Topic 2.1 Trigonometry


Topic 2.1: Trigonometry (16 hours)

The basic trigonometric functions

2.1.1 determine all solutions of f(a(x-b))=c where f is one of sine, cosine or tangent

2.1.2 graph functions with rules of the form y=f(a(x-b))+c where f is one of sine, cosine, or tangent

Compound angles

2.1.3 prove and apply the angle sum, difference, and double angle identities

The reciprocal trigonometric functions, secant, cosecant and cotangent

2.1.4 define the reciprocal trigonometric functions; sketch their graphs and graph simple transformations of them

Trigonometric identities

2.1.5 prove and apply the Pythagorean identities

2.1.6 prove and apply the identities for products of sines and cosines expressed as sums and differences

2.1.7 convert sums acos x +bsin x to Rcos(x+theta) or Rsin(x+theta) and apply these to sketch graphs; solve equations of the form acos x+bsin x=c

2.1.8 prove and apply other trigonometric identities such as cos3x=4cos^3 x-3cos x

Applications of trigonometric functions to model periodic phenomena

2.1.9 model periodic motion using sine and cosine functions and understand the relevance of the period and amplitude of these functions in the model


Graphs of y=f(a(x-b))

(Note that this Prezi may not yet have a voiceover. I do intend to add one, but I wanted to get it up as soon as possible, it’s late, and I don’t have much voice.)

Also see Mr Woo’s video on graphing trig functions.

Solutions of f(a(x-b))=c

If you are unsure about any of this, I recommend you view Mr Woo’s series of five videos “Solving Trigonometric Equations”. Even if you feel you have a good handle on this, you should still view the three videos “Harder Trigonometric Equations”.

Compound Angle Identities

Reciprocal Trig Functions

See Mister Woo’s lesson on trig functions and their reciprocals. This contains a very nice ‘cheat’ to help you remember which function each is the reciprocal of.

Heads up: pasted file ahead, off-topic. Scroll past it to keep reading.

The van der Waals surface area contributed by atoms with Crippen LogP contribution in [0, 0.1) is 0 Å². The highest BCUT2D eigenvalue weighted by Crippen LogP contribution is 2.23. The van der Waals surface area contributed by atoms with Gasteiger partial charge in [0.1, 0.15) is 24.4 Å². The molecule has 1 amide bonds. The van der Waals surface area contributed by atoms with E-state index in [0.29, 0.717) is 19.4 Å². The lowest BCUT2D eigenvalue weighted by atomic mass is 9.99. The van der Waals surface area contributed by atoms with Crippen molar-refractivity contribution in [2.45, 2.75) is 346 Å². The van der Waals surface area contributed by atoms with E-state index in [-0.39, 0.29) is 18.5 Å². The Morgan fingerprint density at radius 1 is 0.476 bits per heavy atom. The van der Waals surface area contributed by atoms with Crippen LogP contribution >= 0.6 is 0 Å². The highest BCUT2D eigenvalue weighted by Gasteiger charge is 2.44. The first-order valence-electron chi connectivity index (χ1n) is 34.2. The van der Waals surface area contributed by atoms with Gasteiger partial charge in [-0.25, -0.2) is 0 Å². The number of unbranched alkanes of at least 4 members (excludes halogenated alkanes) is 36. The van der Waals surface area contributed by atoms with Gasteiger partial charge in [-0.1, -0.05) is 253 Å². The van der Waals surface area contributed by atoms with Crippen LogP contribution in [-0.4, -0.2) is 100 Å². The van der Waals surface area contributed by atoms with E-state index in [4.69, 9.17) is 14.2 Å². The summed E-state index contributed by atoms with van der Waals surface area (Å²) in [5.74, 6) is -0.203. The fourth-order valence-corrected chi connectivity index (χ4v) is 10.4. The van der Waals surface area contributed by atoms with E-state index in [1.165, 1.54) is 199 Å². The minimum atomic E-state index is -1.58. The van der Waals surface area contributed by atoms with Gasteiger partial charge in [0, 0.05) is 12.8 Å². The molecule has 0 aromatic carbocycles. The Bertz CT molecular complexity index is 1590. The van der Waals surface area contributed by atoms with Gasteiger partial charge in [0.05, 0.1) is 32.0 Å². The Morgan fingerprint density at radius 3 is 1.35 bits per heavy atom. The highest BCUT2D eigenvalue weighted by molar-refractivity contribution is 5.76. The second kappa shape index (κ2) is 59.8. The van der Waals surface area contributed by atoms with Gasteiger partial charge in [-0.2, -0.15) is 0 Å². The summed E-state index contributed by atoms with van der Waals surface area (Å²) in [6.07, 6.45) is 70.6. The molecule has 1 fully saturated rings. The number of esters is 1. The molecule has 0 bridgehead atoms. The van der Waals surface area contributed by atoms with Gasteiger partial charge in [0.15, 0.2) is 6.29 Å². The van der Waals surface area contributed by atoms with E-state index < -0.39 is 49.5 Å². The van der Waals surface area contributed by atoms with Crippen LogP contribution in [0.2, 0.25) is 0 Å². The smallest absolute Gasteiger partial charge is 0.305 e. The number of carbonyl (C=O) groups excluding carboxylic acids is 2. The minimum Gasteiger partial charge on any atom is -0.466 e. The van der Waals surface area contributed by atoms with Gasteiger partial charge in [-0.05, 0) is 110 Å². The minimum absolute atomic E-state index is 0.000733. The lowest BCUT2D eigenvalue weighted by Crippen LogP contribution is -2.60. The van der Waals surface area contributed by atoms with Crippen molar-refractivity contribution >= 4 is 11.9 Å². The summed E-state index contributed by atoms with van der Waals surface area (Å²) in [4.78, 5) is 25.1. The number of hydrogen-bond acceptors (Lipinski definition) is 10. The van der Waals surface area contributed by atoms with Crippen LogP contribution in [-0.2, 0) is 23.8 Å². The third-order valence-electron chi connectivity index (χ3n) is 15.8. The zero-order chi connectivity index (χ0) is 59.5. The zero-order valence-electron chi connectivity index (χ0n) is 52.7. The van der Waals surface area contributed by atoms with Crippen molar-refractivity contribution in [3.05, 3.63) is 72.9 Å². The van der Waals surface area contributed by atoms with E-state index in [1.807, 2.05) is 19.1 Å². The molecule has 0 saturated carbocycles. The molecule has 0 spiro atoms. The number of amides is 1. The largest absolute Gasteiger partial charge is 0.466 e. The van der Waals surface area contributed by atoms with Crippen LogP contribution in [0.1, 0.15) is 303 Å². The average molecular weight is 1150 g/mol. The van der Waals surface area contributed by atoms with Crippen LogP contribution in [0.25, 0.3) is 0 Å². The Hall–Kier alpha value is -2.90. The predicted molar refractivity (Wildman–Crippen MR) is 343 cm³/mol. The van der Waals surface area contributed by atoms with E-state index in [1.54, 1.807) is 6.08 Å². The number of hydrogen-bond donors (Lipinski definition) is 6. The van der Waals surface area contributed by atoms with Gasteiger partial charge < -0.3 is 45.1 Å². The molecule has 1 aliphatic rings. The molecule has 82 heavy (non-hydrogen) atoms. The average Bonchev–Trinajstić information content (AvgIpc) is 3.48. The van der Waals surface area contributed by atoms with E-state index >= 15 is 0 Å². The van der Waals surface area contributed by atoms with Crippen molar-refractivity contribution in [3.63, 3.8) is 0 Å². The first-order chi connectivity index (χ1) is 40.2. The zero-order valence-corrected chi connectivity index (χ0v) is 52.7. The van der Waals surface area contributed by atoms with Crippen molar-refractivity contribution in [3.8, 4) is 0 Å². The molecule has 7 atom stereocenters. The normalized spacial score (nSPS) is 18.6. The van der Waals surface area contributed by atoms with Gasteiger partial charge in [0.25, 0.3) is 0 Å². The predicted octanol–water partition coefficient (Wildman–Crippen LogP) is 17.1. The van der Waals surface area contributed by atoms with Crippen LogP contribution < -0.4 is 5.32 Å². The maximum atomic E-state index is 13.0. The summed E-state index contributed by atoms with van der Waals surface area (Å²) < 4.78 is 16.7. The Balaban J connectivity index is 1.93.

See the nice proof by Mister Woo that Tangent and Radius are perpendicular. This is interesting for trigonometry, and is also a lovely example of a proof by contradiction.

See the clip by Mister Woo on the significance of the names ‘tangent’ and ‘secant’.

Pythagorean Identities

There are three main forms for the Pythagorean identity:

  • The principal form: sin^2(x)+cos^2(x)=1
  • Divide the principal form by  cos^2(x) gives  tan^2(x)+1=sec^2(x)
  • Divide the principal form by  sin^2(x) gives  1+cot^2(x)=csc^2(x)

Students should be able to prove the Pythagorean identity, and show how the other forms can be obtained from the principal form. At time of writing this, the Wikipedia article on the Pythagorean Trigonometric Identities has a couple of nice proofs that are at the right level for this class.

Product to Sum and Sum to Product

Convert sums acos x +bsin x to Rcos(x+theta) or Rsin(x+theta) and applications

Proving Other Trigonometric Identities

Modelling Periodic Motion

Other Resources

  • Khan Academy offers many videos that are helpful.
  • Wootube gives videos with a different style based on Mr Eddie Woo’s classroom presentations.
  • Wikipedia is quite reliable and valuable for mathematical topics (although it often goes further than needed for our purposes). For example, see the article on the Pythagorean Trigonometric Identities.


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